Friday Funny: Has Your Boss Asked You To Do Anything Weird?

Posted on:

Posted by Heidi Schwartz

Did you know that more than one in five workers say their boss asks them to do things unrelated to their job? According to a recent study from CareerBuilder, that’s one of many reasons why bad bosses cause grief among employees. Fortunately, the same study finds that a majority of workers think their boss is doing a better than average job.

The Good News: Making The Grade

Asked to evaluate their bosses’ performance, more than six in 10 (63%) U.S. workers say their manager deserves an “A” or a “B” while one in seven would assign a “D” or “F” (14%). Grades appear to be aligned with bosses’ communication and management styles. Workers who interact more frequently with their bosses tend to rate their performance better than those who keep their distance. Thirty-one percent of workers who interact several times a day in person with their boss assign them an “A” compared to just 17% of workers who interact with their boss once a day or less.

The study also showed a correlation between positive ratings of bosses and open communication, even if that communication doesn’t take place in person. Twenty-five percent of workers say their boss typically communicates with them via text or instant message. Of those employees, 30% assign an “A” to their boss’s performance.

“Managers who interact frequently and communicate directly are more likely to have the support of their employees. The ideal form of that communication will vary from individual to individual, but everyone’s jobs get done better when expectations and roles are clearly defined,” said Rosemary Haefner, vice president of human resources at CareerBuilder. “The best managers understand the triggers for their workers’ success and are able to course correct when productivity drops or conflict arises.”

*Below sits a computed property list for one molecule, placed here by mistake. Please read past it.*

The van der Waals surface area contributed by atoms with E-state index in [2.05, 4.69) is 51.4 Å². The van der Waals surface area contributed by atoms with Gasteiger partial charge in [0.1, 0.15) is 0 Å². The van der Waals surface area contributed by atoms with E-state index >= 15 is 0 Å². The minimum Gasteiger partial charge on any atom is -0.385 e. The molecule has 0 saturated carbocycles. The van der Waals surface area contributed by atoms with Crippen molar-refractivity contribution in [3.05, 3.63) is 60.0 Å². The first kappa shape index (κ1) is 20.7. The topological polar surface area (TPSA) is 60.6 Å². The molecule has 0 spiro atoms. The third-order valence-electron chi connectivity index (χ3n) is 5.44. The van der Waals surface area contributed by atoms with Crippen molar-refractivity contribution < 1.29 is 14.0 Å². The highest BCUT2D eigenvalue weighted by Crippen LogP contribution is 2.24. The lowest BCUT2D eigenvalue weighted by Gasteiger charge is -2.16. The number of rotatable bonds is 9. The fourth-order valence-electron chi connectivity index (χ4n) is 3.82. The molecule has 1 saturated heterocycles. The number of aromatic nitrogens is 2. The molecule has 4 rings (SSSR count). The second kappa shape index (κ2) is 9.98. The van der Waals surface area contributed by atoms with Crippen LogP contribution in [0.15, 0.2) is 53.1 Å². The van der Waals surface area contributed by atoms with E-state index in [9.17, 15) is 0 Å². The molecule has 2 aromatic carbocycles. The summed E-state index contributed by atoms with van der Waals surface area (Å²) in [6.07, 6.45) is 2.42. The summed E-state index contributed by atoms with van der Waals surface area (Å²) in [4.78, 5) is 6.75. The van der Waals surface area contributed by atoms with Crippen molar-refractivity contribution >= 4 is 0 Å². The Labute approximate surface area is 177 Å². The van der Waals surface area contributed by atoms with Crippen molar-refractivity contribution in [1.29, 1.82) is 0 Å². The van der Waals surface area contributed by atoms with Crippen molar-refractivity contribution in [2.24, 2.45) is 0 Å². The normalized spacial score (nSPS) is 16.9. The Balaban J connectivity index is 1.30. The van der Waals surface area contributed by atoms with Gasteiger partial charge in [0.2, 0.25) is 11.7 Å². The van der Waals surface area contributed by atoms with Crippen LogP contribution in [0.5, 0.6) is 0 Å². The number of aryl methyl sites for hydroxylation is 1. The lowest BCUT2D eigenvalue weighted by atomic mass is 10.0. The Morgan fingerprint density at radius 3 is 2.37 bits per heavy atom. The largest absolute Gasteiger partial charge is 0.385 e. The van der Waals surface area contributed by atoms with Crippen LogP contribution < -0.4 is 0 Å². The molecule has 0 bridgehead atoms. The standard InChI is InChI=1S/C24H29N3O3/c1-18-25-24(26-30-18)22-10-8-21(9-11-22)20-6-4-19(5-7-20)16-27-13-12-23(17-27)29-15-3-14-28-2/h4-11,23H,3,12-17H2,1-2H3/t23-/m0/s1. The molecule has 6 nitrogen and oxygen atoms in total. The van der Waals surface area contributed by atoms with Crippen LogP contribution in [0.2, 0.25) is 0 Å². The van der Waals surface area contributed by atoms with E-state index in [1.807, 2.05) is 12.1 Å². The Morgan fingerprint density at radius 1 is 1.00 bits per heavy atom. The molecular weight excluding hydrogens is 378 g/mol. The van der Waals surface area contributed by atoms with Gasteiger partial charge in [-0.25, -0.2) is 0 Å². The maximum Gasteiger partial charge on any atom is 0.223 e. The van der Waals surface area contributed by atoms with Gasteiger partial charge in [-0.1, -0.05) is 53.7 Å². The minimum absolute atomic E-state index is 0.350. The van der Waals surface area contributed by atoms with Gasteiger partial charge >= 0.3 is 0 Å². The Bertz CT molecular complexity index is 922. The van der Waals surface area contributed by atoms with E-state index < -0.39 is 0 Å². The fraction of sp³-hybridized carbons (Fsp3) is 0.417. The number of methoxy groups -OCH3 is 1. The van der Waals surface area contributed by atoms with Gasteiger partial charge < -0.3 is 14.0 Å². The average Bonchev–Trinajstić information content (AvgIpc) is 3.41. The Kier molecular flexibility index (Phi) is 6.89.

The Bad News: “That’s Not What I Signed Up For”

Unknown-1There is one way, however, bosses can quickly lose workers’ trust: giving tasks well outside the job description. Twenty-two percent of employees say their current boss asks them do things unrelated to their jobs, and unsurprisingly, 51% of those employees give their bosses grades of “C” or worse.   

The following are real requests bosses asked of their employees, as shared by survey respondents.

  • Asked employee to coach other employees on how to pass a drug test
  • Asked employee to fire a colleague and then drive them home
  • Asked for employee’s opinions of Tinder profiles
  • Asked employee to order items on personal Amazon account so boss’s spouse wouldn’t know about it
  • Asked employee to pluck a client’s unibrow for a photo shoot
  • Asked that employees “Like” his Facebook videos
  • Asked if employee would be better friends with him
  • Asked employee to find out how to obtain death certificate for her deceased ex-husband
  • Asked employee to commiserate with daughter-in-law about the death of her cat
  • Asked employee to climb on roof to see if there were any dead birds

(Okay, that last one makes sense for employees in the facilities management department.)

This survey was conducted online within the U.S. by Harris Poll  on behalf of CareerBuilder among 3,022 workers ages 18 and over (employed full-time, not self-employed, non-government) between February 10 and March 4, 2014.

Other posts by

Leave a Comment

» Comments RSS Feed